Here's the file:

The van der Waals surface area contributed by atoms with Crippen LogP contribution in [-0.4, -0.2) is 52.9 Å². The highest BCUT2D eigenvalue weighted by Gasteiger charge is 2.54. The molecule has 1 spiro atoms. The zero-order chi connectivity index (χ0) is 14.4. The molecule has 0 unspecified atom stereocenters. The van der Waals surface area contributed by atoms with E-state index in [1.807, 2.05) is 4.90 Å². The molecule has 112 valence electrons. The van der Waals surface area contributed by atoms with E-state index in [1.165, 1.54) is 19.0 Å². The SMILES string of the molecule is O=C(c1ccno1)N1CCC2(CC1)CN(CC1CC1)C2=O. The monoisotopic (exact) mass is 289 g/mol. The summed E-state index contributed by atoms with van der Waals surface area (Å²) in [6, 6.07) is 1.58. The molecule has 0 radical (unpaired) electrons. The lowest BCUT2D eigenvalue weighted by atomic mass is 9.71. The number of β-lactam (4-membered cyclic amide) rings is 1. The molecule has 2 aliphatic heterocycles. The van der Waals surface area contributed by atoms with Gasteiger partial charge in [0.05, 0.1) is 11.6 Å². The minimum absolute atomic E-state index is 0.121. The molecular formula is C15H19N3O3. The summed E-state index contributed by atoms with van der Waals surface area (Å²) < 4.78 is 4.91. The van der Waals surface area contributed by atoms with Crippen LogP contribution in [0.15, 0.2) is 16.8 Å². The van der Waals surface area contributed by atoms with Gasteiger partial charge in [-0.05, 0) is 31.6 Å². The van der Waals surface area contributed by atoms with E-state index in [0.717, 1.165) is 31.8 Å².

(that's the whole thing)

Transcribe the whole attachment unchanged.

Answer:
The van der Waals surface area contributed by atoms with Crippen LogP contribution in [-0.4, -0.2) is 52.9 Å². The highest BCUT2D eigenvalue weighted by Gasteiger charge is 2.54. The molecule has 1 spiro atoms. The zero-order chi connectivity index (χ0) is 14.4. The molecule has 0 unspecified atom stereocenters. The van der Waals surface area contributed by atoms with E-state index in [1.807, 2.05) is 4.90 Å². The molecule has 112 valence electrons. The van der Waals surface area contributed by atoms with E-state index in [1.165, 1.54) is 19.0 Å². The SMILES string of the molecule is O=C(c1ccno1)N1CCC2(CC1)CN(CC1CC1)C2=O. The monoisotopic (exact) mass is 289 g/mol. The summed E-state index contributed by atoms with van der Waals surface area (Å²) in [6, 6.07) is 1.58. The molecule has 0 radical (unpaired) electrons. The lowest BCUT2D eigenvalue weighted by atomic mass is 9.71. The number of β-lactam (4-membered cyclic amide) rings is 1. The molecule has 2 aliphatic heterocycles. The van der Waals surface area contributed by atoms with Gasteiger partial charge in [0.05, 0.1) is 11.6 Å². The minimum absolute atomic E-state index is 0.121. The molecular formula is C15H19N3O3. The summed E-state index contributed by atoms with van der Waals surface area (Å²) < 4.78 is 4.91. The van der Waals surface area contributed by atoms with Crippen LogP contribution in [0.15, 0.2) is 16.8 Å². The van der Waals surface area contributed by atoms with Gasteiger partial charge in [-0.05, 0) is 31.6 Å². The van der Waals surface area contributed by atoms with E-state index in [0.717, 1.165) is 31.8 Å².